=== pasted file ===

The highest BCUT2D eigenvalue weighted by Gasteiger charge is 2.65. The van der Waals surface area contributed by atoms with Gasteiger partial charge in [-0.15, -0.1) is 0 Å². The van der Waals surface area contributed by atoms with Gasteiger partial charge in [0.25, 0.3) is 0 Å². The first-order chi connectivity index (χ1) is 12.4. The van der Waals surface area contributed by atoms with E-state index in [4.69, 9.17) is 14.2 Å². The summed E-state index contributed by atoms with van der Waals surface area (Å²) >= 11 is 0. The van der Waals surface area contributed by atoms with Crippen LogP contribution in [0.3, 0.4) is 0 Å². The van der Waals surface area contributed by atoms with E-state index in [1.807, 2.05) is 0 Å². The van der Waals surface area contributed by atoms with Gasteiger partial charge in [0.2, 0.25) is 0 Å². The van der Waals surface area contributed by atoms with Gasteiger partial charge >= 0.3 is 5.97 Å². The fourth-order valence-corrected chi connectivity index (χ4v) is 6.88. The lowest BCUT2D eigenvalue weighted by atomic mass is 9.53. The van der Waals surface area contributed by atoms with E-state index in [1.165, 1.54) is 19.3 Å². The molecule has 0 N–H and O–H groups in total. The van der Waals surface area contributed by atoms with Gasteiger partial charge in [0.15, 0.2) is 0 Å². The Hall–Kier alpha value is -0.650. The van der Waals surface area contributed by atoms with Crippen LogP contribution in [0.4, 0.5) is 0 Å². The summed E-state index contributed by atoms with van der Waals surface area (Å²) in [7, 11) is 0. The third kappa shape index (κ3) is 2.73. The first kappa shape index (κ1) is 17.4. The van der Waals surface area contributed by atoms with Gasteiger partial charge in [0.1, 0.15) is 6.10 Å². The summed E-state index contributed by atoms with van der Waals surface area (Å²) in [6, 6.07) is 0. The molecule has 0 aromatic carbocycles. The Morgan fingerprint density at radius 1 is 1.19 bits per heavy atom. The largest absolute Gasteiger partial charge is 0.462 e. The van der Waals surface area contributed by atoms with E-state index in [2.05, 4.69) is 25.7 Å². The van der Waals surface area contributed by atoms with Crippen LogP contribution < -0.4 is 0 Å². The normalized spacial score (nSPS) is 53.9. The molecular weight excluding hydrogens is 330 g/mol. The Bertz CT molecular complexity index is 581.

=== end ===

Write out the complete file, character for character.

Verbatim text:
The highest BCUT2D eigenvalue weighted by Gasteiger charge is 2.65. The van der Waals surface area contributed by atoms with Gasteiger partial charge in [-0.15, -0.1) is 0 Å². The van der Waals surface area contributed by atoms with Gasteiger partial charge in [0.25, 0.3) is 0 Å². The first-order chi connectivity index (χ1) is 12.4. The van der Waals surface area contributed by atoms with E-state index in [4.69, 9.17) is 14.2 Å². The summed E-state index contributed by atoms with van der Waals surface area (Å²) >= 11 is 0. The van der Waals surface area contributed by atoms with Crippen LogP contribution in [0.3, 0.4) is 0 Å². The van der Waals surface area contributed by atoms with E-state index in [1.807, 2.05) is 0 Å². The van der Waals surface area contributed by atoms with Gasteiger partial charge in [0.2, 0.25) is 0 Å². The van der Waals surface area contributed by atoms with Gasteiger partial charge >= 0.3 is 5.97 Å². The fourth-order valence-corrected chi connectivity index (χ4v) is 6.88. The lowest BCUT2D eigenvalue weighted by atomic mass is 9.53. The van der Waals surface area contributed by atoms with E-state index in [1.165, 1.54) is 19.3 Å². The molecule has 0 N–H and O–H groups in total. The van der Waals surface area contributed by atoms with Gasteiger partial charge in [0.15, 0.2) is 0 Å². The Hall–Kier alpha value is -0.650. The van der Waals surface area contributed by atoms with Crippen LogP contribution in [0.4, 0.5) is 0 Å². The summed E-state index contributed by atoms with van der Waals surface area (Å²) in [7, 11) is 0. The third kappa shape index (κ3) is 2.73. The first kappa shape index (κ1) is 17.4. The van der Waals surface area contributed by atoms with Gasteiger partial charge in [0.1, 0.15) is 6.10 Å². The summed E-state index contributed by atoms with van der Waals surface area (Å²) in [6, 6.07) is 0. The molecule has 0 aromatic carbocycles. The Morgan fingerprint density at radius 1 is 1.19 bits per heavy atom. The largest absolute Gasteiger partial charge is 0.462 e. The van der Waals surface area contributed by atoms with E-state index in [2.05, 4.69) is 25.7 Å². The van der Waals surface area contributed by atoms with Crippen LogP contribution < -0.4 is 0 Å². The normalized spacial score (nSPS) is 53.9. The molecular weight excluding hydrogens is 330 g/mol. The Bertz CT molecular complexity index is 581.